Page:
The paper "Inventories and Cost of Goods Sold" is a great example of an essay on finance and accounting. Students face difficulty in understanding the difference between the physical flow of inventory and the cost flow assumption because the cash flow does not consider taxes in its computations unlike the physical flow of inventory (Greenberg & Wilner, 2011). This arises because taxes are not permanently reduced, but deferred. It implies that the reduced amount will still be remitted to the tax authorities after the decrease in the cost of inventory. It is also apparent that the deferred tax owed by an organization is beneficial during inflationary periods since it reduces net income.
Another reason that causes confusion between the physical flow of inventory and the cost flow is the earnings in which costs are charged off against current revenues (Greenberg & Wilner, 2011). This takes place during inflationary periods when prices of goods are high and the company tends to reduce its costs by hiking charges. It is also evident that the cost flow assumption is different from the physical flow of the products because a firm can turn around inventory through the sale of its oldest units first and then run the overheads using LIFO or weighted average (Greenberg & Wilner, 2011).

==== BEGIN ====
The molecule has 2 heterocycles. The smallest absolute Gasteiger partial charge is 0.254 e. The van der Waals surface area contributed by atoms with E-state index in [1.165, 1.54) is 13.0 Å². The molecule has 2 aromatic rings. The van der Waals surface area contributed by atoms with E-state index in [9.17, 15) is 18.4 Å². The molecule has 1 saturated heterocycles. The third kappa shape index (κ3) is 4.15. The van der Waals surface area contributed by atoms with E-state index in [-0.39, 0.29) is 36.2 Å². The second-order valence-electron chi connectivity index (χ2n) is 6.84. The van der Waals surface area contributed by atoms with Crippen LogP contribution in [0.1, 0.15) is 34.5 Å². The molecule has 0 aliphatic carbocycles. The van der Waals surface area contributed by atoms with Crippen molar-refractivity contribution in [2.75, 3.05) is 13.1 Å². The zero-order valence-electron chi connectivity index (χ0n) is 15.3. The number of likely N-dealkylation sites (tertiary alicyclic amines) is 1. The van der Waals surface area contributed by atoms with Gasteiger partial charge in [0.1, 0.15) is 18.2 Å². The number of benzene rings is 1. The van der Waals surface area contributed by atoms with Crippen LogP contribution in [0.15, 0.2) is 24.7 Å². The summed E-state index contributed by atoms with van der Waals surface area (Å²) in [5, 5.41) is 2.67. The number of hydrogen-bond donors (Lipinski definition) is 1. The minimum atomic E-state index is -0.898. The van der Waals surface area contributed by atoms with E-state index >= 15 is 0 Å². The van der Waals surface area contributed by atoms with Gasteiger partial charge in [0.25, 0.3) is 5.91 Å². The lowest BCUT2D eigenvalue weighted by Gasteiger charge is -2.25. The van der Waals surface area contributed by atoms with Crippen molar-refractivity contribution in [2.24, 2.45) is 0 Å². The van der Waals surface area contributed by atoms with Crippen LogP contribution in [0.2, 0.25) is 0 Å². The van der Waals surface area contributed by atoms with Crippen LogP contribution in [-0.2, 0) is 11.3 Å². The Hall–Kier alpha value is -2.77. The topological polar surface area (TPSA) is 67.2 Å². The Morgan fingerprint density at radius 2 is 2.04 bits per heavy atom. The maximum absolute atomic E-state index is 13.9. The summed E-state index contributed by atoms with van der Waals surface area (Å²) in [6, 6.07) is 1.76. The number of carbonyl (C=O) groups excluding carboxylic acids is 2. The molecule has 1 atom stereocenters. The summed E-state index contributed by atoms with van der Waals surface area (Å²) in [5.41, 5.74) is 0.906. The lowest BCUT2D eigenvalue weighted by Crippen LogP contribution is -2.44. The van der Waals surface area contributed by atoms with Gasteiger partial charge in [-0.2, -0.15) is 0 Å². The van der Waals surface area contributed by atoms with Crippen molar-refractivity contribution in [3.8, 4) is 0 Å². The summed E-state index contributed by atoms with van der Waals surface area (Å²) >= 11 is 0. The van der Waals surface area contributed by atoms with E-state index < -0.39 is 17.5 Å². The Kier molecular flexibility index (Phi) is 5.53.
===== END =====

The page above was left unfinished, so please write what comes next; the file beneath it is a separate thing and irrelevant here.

This suggests that firms normally switch cost flow assumption from FIFO to LIFO during inflation. As a result, spreading the current higher overhead costs into the cost of goods sold (COGS) on the income statement and tax return reveals a positive net income and less payable returns. In this regard, the disparity evident between the physical flow of inventory and the cost flow assumption relates to the taxes and net income that a firm attains to achieve when prices are higher in the market (Greenberg & Wilner, 2011).